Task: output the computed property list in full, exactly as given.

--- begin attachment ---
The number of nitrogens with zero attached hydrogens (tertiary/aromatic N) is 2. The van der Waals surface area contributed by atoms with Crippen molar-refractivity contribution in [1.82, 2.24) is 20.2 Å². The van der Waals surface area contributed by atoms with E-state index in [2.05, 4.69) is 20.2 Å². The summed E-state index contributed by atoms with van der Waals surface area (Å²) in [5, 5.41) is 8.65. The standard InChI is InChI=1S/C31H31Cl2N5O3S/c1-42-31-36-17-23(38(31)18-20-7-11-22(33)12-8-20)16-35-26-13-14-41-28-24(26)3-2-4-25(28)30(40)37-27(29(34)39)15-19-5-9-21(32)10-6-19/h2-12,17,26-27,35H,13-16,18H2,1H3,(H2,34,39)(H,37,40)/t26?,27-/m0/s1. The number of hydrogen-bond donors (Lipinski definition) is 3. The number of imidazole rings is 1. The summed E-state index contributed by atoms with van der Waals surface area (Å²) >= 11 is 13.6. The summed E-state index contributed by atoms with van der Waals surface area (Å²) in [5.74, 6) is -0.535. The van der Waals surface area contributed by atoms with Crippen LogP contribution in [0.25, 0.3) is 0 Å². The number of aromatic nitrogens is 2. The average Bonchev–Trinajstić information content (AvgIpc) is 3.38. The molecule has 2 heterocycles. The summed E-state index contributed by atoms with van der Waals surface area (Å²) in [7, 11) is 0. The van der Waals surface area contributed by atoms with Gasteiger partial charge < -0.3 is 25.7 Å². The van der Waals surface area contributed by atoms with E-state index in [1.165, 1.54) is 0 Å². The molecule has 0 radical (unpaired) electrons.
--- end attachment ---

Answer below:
The number of nitrogens with zero attached hydrogens (tertiary/aromatic N) is 2. The van der Waals surface area contributed by atoms with Crippen molar-refractivity contribution in [1.82, 2.24) is 20.2 Å². The van der Waals surface area contributed by atoms with E-state index in [2.05, 4.69) is 20.2 Å². The summed E-state index contributed by atoms with van der Waals surface area (Å²) in [5, 5.41) is 8.65. The standard InChI is InChI=1S/C31H31Cl2N5O3S/c1-42-31-36-17-23(38(31)18-20-7-11-22(33)12-8-20)16-35-26-13-14-41-28-24(26)3-2-4-25(28)30(40)37-27(29(34)39)15-19-5-9-21(32)10-6-19/h2-12,17,26-27,35H,13-16,18H2,1H3,(H2,34,39)(H,37,40)/t26?,27-/m0/s1. The number of hydrogen-bond donors (Lipinski definition) is 3. The number of imidazole rings is 1. The summed E-state index contributed by atoms with van der Waals surface area (Å²) >= 11 is 13.6. The summed E-state index contributed by atoms with van der Waals surface area (Å²) in [5.74, 6) is -0.535. The van der Waals surface area contributed by atoms with Crippen LogP contribution in [0.25, 0.3) is 0 Å². The number of aromatic nitrogens is 2. The average Bonchev–Trinajstić information content (AvgIpc) is 3.38. The molecule has 2 heterocycles. The summed E-state index contributed by atoms with van der Waals surface area (Å²) in [7, 11) is 0. The van der Waals surface area contributed by atoms with Gasteiger partial charge < -0.3 is 25.7 Å². The van der Waals surface area contributed by atoms with E-state index in [1.165, 1.54) is 0 Å². The molecule has 0 radical (unpaired) electrons.